Indian Motorcycle Company employees are chosen for their jobs with as much precision as the quality components, and Robison tells me about the philosophy used in the hiring process. “You can pretty much train a motorcycle person to do any facet of this business because they get it,” he says. “It’s a lot harder to take someone qualified only to do the job and teach them to be a motorcyclist.” Of course, Robison was quick to point out it is not set in stone that new employees ride, as Indian is very interested in hiring young, aggressive technicians with new ideas that they can bring to the two-wheeled family.
With Indian building premium machines, there is no compromise. Deep sumptuous paintwork and mirror-finish chrome, each hand-assembled component blends and flows with an exacting precision. The large signature teardrop headlight streams back to the one piece, 5.5-gallon fuel tank emblazoned with either the world famous Indian headdress logo or Indian script, depending on the model.
The deeply valanced Indian fenders are coated in the same lake reflection quality paint, and are a large component of the signature Indian look. There are different versions for each of the four models and they all wrap around spoked 16-inch wheels. The chrome-shielded, two-into-one stainless steel exhaust exits the engine to the right and integrates a catalytic converter for emissions compliance. Controls are characteristic of cruisers, with floorboards, heel-toe shift, and wide, pullback bars. Switches for turn signals, horn, and headlight position are all standard fare with no surprises in the way they operate.
Modern touches abound with Brembo four-piston calipers working on dual floating rotors, and a clean, efficient belt drive taking power to the rear wheel through a six-speed gearbox. An analogue speedometer sits atop the gas tank with all the usual warning lights, and a digital tachometer is available if you toggle through the function switch located on the left handlebar.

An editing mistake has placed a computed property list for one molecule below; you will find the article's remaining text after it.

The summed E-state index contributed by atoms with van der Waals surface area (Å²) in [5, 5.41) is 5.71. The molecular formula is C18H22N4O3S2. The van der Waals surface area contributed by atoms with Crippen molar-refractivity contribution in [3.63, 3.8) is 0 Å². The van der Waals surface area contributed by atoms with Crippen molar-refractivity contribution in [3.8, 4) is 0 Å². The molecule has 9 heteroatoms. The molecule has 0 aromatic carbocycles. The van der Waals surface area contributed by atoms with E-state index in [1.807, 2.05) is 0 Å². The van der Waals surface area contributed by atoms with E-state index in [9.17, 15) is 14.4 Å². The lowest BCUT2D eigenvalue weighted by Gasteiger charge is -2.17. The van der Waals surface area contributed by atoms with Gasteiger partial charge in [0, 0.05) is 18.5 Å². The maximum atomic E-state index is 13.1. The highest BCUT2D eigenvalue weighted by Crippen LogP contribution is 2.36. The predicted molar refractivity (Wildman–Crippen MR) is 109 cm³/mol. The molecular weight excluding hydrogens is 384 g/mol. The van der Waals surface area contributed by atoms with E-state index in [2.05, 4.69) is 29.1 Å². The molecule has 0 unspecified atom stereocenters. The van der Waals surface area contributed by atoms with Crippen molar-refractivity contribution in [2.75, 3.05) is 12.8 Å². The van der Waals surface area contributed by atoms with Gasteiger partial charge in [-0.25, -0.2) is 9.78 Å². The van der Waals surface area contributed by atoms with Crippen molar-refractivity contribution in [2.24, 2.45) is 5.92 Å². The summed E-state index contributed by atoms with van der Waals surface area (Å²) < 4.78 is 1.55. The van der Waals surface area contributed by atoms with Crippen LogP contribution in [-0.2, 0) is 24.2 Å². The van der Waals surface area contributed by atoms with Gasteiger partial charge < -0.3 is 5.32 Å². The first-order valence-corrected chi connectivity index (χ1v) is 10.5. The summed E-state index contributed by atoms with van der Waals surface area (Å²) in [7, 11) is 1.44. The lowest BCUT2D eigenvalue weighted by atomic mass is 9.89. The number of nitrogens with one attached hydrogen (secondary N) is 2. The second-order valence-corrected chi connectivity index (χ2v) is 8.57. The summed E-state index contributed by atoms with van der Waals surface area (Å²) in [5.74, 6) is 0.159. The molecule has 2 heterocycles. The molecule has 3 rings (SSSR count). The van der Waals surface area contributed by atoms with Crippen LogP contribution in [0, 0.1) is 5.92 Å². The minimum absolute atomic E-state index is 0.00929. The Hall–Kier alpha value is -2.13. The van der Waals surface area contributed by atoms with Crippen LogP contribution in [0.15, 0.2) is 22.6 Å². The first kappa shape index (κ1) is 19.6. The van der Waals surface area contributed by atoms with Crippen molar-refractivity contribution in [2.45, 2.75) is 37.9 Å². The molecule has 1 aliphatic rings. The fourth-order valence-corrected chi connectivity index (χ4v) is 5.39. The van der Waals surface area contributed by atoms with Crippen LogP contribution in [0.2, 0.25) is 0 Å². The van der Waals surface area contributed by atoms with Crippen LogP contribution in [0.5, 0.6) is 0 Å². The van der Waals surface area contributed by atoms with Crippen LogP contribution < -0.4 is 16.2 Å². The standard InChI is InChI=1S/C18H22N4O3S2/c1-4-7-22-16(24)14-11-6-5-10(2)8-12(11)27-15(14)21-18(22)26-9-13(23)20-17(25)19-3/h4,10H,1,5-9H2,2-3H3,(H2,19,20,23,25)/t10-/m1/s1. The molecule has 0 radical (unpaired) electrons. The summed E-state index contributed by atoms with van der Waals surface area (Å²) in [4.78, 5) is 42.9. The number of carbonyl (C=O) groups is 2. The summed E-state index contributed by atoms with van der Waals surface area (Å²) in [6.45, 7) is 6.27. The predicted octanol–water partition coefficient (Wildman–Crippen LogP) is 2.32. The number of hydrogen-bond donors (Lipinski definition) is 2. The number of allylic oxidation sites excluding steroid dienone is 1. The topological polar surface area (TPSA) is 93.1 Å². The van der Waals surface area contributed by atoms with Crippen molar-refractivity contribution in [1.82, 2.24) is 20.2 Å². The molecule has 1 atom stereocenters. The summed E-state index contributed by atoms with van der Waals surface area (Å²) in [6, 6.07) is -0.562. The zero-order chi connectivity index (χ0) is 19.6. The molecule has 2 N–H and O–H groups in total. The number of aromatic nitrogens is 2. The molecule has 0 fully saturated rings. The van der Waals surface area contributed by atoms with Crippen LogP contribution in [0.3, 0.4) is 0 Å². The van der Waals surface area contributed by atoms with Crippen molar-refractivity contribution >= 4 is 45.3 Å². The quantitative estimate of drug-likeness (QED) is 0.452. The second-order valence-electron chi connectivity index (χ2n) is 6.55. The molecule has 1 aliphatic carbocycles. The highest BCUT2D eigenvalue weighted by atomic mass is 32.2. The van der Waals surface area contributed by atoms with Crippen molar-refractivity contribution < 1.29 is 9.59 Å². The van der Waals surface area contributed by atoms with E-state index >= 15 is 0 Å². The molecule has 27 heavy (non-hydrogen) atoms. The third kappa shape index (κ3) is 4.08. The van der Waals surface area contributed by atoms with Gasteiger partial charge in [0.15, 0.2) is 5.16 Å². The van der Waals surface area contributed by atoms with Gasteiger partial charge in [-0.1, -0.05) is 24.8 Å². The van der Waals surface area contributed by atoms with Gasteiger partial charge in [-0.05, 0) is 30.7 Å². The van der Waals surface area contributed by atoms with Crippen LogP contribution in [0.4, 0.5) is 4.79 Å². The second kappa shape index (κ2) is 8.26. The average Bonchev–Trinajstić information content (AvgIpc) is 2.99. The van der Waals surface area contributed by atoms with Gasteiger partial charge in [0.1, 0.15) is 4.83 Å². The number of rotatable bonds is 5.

Swinging a leg over the Indian Chief Vintage for my test ride, I slip effortlessly into the wide, double stitched leather saddle and crank up the engine. Firing quickly and urgently to life, it is time for a ride in the country and a visit to Indian’s first American dealership, Indian Motorcycle Charlotte. Here, I have been promised a chat with owner Mark Moses. Pulling in the light hydraulic clutch, first gear is selected with a definitive big V-twin thump. Rolling on the throttle, I hit the road for the first time on an Indian motorcycle.
The ride to Charlotte is a short and sweet mixture of country roads and interstate-long enough to let me know this motorcycle is the real deal. Neutral handling, great brakes, and smooth shifting make the ride experience as perfect as the summer day I am riding through, and the relaxed engine marches to the charming beat of its own drum. Acceleration is effortless as we swoop with precision through the windy, Bible belt roads, passing Baptist churches and lazy farmhouses along the way.